Saturday 11 June 2016

I Really Liked You Gordie Howe!

Yesterday, Gordie Howe, Mr. Hockey passed away at the age of 88.

I was lucky enough to get to know Gordie and have some insight into what makes a truly great and memorable athlete. He was one of the finest examples of commitment and dedication to a career, a sport, a team and the fans that made it all worthwhile.

His accomplishments as a hockey player and pride of Canadians are well known.

We met when he was retired and came to my recording studio to do the voice overs for some commercials. I was used to working with stars of the music world, television stars and film producers. It was all in a days work.  But, for a girl who grew up in Northern Ontario, the chance to watch a hockey legend record was awe inspiring. These players were the idols of kids, especially those growing up in out of the way, economically disadvantaged areas. If you could play like Gordie Howe, you could get out of going miles underground to eke out a living in the nickel mines and young boys collected hockey cards and dreamt of the day they'd wear a Stanley cup ring.

I snuck away to a phone and called my dad. "Guess who's in the studio? Gordie Howe!!!"  I only called my dad about a client one other time and that was when Johnny Cash was there.

The studio control room was overcrowded with anyone from the advertising agency or business hiring him for the commercial who could possibly find an excuse to be there. I went to my office and carried on answering phones and doing the boring business side of things.

During a break for editing, there was a tap on my open door. It was Gordie. My assistant had directed him to my office a place to get away from everyone. He was a shy man and not comfortable with all those business types. Many a rock star had hidden in there to escape record company executives.

I told him to make himself comfortable and carried on with work. He picked up an acoustic guitar and ever so quietly picked out a few notes. I told him the sound wouldn't carry to the control room and it certainly wouldn't bother me if he played.

"You don't want to hear me play with these awful old hands."

I looked at them and saw how deformed they were from arthritis and broken bones.

"Go ahead and play. I bet I've heard worse. You hear music after we've fixed it up for them."

That's the moment when we became comfortable with each other. Over the next few days, he stayed in my office as much as he could. We chatted about growing up in a large family, his childhood in Saskatchewan and my relatives in Alberta and all that prairie life entailed. We talked about sports and the entertainment business as the dream for so many kids as a way to live the good life.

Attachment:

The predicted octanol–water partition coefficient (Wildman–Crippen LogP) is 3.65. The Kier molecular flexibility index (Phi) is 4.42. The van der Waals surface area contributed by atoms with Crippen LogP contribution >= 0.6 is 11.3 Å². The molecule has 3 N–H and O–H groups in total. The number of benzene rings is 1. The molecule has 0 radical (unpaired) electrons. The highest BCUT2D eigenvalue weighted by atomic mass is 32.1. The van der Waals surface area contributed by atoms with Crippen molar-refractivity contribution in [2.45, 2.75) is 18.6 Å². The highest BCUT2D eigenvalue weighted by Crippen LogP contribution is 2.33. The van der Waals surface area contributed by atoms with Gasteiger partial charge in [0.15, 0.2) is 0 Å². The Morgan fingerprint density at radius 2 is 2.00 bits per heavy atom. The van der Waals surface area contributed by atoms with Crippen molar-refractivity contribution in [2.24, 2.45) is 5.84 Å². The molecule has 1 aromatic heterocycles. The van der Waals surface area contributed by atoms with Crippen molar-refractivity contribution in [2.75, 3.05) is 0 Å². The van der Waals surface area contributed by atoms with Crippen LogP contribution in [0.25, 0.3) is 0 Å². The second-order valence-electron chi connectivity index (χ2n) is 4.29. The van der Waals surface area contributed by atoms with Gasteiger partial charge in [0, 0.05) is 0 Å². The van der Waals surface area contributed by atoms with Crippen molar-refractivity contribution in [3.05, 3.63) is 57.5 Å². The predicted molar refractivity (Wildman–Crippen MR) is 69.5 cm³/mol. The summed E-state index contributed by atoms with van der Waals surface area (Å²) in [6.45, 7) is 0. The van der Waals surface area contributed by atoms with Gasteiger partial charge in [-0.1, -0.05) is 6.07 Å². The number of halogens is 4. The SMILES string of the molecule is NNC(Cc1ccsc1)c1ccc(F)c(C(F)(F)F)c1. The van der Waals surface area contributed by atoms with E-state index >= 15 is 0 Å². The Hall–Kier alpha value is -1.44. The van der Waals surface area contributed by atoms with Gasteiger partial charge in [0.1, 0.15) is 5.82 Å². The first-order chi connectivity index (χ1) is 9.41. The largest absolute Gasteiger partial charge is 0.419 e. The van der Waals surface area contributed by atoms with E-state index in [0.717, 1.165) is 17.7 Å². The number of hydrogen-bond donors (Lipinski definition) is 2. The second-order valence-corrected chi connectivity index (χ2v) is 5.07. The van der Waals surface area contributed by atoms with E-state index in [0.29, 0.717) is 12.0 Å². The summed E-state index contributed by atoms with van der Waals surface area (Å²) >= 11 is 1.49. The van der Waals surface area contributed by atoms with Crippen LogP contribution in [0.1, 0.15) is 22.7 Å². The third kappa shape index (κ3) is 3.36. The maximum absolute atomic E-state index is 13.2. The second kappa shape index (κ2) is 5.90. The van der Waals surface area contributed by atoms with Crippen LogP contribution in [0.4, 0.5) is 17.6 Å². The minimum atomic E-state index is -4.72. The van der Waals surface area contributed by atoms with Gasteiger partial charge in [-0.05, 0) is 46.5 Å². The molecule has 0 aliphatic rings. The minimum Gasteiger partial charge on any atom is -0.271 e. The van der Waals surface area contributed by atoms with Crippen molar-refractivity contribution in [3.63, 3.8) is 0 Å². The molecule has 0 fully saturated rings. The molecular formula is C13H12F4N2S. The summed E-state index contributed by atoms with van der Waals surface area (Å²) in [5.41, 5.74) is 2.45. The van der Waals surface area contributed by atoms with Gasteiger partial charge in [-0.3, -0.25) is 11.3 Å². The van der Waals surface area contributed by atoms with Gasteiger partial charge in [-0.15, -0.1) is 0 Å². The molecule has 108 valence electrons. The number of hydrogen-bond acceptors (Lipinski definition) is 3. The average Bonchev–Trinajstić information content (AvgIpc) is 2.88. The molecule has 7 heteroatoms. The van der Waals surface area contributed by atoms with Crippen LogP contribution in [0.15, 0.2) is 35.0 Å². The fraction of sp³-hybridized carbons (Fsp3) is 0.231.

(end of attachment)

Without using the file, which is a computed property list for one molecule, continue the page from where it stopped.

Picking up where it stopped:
Artist James Lumbers did a painting of Gordie showing his mom helping a neighbour out by giving her a bit of cash, she couldn't spare, in exchange for a gunny sack of used items. Inside that sack was Gordie's first pair of skates.

We talked about my home in northern Ontario and how I loved the forests and rivers and all the wildlife that had surrounded me. In the early days of radio and television, players didn't benefit from all those advertising dollars that hockey games earned. They didn't make enough to live on and had to work at something else during the down time. Most played other professional sports. Gordie worked at a fishing lodge in the summers as a guide and pro angler.  He loved fishing but hated being away from his family for months on end.

A few months later, Gordie was back to record another commercial and back hiding in my office. While we talked he glanced over at a hockey stick sitting in the corner. He picked it up tried it for balance or whatever players test sticks out for. Halfway up the stick was electrical tape wound around to make a barrier to the stick flying out of the players glove.

Gordie frowned.

"Who's stick is this?"
"My grandson's."
"You better break him of that habit."
"What habit?"
"That tape part way up the stick. You start in with bad habits like that and you'll never play well. You tell him I said so!"

"Um, Gordie, he's only two. the stick is going to be cut off above the tape."

We laughed and he asked if I wanted the stick autographed.

The year was 1997 and Gordie Howe, Mr. Hockey, was signed to play one shift for the Detroit Vipers, making him the only player to officially play NHL hockey for six decades. He was 69 yrs. old.

The signed stick was never cut. My grandson still has it. And, I never forgot that modest, shy and genuine man that played a game he loved and made it better than it had ever been before.

Sunday 1 May 2016

I'm Too Busy Studying Anthropology To Blog!

Where has the last month gone? Gone to KIDS is where!  My one day a week babysitting two toddlers job got somewhat expanded when the original babysitter quit. It's going to get much easier next month. The kids turn 2 and 3 in May and I'm expecting their birthdays to turn them into rational human beings.